Monday, June 8, 2009

Power 19 for the new version of Mask ("The Hellenes")

Finally, a Power 19 that doesn't stump me! I know what I want to do with this design, and some new ideas and applications of ideas sprang directly from doing this exercise. Boo-yah!

Power 19 for The Hellenes

  1. What is your game about?**

    Ancient Greek-style heroes adventuring in the Aegean

    2.) What do the characters do?**
    Go on adventures, have family dramas, and cross paths with the gods.
    3.) What do the players (including the GM if there is one) do?**
    Each controls a single character permanently and, temporarily, any characters acting as proxy in a conflict for the protagonist generally under that player's control. The GM (the Chorus) controls everybody else – antagonists, allies, bystanders, and neutral parties
    4.) How does your setting (or lack thereof) reinforce what your game is about?
    It's a great, big, familiar landscape to run around in and make huge choices about family, the gods, and fame
    5.) How does the Character Creation of your game reinforce what your game is about?
    Arete choices determine what kinds of things you do to make an impact. Virtue choices determine what kind of person you are (or are perceived to be).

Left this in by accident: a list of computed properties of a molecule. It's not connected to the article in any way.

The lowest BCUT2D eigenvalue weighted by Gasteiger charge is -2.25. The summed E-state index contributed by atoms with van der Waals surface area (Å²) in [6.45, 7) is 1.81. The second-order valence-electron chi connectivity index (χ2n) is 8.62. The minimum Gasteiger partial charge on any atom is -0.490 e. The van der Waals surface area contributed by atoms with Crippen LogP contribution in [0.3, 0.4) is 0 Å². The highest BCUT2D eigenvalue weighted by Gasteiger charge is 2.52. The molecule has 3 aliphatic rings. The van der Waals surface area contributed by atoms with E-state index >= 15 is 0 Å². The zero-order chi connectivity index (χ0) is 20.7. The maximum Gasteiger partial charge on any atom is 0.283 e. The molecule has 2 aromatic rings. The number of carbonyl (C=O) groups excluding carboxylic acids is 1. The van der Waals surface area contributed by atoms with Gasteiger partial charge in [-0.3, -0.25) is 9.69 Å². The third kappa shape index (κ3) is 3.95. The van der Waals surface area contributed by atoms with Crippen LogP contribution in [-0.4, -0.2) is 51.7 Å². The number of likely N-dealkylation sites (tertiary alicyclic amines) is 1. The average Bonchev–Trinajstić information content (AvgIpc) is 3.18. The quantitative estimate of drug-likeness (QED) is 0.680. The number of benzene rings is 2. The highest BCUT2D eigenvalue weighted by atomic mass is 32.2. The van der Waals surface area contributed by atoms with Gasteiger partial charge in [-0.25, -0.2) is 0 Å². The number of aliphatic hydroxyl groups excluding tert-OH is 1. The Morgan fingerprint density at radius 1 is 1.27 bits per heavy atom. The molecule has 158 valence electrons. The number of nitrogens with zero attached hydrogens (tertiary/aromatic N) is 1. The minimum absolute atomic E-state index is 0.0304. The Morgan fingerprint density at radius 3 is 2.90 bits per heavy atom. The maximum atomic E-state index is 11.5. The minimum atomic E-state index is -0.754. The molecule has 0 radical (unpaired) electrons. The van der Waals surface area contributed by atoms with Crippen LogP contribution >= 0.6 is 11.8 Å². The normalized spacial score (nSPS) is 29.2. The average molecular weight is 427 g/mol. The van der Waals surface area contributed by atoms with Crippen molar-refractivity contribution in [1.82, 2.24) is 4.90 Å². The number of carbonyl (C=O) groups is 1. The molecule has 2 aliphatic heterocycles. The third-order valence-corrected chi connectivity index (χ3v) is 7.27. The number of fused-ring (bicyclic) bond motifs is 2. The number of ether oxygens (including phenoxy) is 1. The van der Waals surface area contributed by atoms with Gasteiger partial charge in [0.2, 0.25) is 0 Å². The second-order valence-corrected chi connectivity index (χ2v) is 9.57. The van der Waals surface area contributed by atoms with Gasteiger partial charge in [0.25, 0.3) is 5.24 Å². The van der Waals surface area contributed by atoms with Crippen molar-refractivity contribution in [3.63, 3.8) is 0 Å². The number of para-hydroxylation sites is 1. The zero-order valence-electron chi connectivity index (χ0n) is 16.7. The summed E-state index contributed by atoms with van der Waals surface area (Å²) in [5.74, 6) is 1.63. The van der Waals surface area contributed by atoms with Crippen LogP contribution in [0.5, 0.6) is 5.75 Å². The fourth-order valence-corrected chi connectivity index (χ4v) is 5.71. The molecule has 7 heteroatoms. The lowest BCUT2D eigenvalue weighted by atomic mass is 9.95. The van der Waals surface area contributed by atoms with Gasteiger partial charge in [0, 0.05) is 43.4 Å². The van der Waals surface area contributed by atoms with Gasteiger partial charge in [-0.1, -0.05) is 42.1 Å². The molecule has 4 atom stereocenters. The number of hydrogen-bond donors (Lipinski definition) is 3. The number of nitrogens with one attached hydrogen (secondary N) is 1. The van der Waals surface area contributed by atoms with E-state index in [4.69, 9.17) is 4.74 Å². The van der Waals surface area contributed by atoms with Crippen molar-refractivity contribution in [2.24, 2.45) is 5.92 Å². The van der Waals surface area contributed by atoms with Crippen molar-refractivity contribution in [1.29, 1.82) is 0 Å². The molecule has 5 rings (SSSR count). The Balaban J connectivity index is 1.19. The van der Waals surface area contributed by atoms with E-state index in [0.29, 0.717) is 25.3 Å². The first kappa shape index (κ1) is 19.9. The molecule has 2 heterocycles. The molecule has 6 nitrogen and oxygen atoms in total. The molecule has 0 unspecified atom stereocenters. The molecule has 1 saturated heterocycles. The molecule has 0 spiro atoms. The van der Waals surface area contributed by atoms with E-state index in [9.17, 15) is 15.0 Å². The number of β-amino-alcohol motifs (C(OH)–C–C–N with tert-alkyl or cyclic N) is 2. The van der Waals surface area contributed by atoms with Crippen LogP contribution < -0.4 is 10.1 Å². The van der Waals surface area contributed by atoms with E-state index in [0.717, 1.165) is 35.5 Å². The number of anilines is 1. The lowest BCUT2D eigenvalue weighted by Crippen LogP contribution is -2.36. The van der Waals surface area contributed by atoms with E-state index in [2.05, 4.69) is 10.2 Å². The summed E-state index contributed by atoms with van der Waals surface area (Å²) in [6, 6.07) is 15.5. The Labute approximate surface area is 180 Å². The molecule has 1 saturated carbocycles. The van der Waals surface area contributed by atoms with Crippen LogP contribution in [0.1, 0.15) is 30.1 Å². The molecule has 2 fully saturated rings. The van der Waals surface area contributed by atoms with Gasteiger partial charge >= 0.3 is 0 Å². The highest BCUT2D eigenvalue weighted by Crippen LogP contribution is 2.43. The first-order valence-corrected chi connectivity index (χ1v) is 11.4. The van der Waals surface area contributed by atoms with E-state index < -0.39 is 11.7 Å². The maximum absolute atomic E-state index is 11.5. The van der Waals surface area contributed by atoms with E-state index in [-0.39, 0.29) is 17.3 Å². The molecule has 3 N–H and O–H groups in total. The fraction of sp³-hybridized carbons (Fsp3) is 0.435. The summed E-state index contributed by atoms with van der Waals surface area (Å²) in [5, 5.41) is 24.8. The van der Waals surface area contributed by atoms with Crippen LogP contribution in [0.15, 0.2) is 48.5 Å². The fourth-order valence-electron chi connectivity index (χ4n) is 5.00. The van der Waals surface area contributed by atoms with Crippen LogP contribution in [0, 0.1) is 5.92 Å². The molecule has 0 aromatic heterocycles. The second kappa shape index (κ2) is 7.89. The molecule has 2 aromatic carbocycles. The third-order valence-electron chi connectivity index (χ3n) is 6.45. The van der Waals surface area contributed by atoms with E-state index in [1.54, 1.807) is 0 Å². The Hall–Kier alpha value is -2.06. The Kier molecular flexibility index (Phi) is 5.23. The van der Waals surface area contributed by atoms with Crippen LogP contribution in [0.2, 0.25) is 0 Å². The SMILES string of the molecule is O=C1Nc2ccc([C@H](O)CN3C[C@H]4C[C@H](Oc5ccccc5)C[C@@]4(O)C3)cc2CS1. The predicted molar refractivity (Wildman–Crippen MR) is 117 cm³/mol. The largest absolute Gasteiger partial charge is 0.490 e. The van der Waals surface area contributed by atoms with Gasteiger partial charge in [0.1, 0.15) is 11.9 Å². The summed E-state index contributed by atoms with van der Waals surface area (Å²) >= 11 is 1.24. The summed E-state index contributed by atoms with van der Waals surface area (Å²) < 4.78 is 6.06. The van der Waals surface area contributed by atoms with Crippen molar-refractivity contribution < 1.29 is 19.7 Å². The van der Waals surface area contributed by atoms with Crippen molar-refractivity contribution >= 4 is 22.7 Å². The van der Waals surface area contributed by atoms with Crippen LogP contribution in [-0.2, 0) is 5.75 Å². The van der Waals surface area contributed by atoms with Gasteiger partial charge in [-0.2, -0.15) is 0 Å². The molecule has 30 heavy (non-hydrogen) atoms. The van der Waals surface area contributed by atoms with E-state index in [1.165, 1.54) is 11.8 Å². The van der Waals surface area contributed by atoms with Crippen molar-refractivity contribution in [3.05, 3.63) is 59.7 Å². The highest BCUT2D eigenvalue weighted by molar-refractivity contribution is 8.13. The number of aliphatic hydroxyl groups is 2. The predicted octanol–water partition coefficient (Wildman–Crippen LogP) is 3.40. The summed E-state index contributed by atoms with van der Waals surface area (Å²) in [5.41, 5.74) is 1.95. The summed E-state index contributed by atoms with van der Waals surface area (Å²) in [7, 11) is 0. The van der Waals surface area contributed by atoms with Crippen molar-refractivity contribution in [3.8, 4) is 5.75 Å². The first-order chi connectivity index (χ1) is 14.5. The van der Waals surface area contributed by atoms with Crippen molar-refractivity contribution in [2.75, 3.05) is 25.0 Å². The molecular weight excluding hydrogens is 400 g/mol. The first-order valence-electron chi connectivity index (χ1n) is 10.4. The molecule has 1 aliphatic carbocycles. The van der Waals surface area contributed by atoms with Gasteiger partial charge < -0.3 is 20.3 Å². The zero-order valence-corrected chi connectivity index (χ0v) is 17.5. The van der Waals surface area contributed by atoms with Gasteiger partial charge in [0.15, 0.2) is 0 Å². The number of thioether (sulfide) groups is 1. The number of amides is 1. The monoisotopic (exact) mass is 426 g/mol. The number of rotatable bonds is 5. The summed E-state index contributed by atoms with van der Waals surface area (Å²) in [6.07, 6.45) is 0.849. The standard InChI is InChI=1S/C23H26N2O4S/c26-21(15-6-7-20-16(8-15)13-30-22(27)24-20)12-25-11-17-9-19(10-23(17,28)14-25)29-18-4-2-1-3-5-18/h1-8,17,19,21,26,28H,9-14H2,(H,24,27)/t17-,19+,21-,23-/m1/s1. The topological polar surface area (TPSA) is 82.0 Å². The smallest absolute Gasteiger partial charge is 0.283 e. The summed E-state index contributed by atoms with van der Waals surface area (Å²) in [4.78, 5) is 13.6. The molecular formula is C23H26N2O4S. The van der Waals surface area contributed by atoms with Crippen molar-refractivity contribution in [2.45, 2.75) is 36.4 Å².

6.) What types of behaviors/styles of play does your game reward (and punish if necessary)?
    Recklessness, non-strategic/emotional decisions and egotism (on the part of the characters) are rewarded. Players who refuse to take chances with their characters have a much harder time against real adversity. If you're willing to lose, you have a better chance of showing up your opponent, even if it means your own humiliation or death.
    7.) How are behaviors and styles of play rewarded or punished in your game?
    More dice are your reward, through Glory and Virtues. If you're overwhelmed or just don't want to let him get away with it, you can give your opponent more dice, knowing he'll get his once he's finished trouncing you. Heroes who refuse to give in to their massive egos lose Glory; other characters who refuse to take chances or be foolish once in a while will be outstripped by their reckless companions
    8.) How are the responsibilities of narration and credibility divided in your game?
    In addition to #3, everyone is entitled to introduce set details and props into the narration, but only the Chorus can introduce characters other than the protagonists. Meta-game chatter, especially suggestions, ideas, and questions, can come from anybody, and should be seriously considered as material by the Chorus. A good Chorus should listen to his players, maximizing the effects of their decisions (in good faith) and introducing plot elements to accommodate the players' clearly stated desires.
    9.) What does your game do to command the players' attention, engagement, and participation? (i.e. What does the game do to make them care?)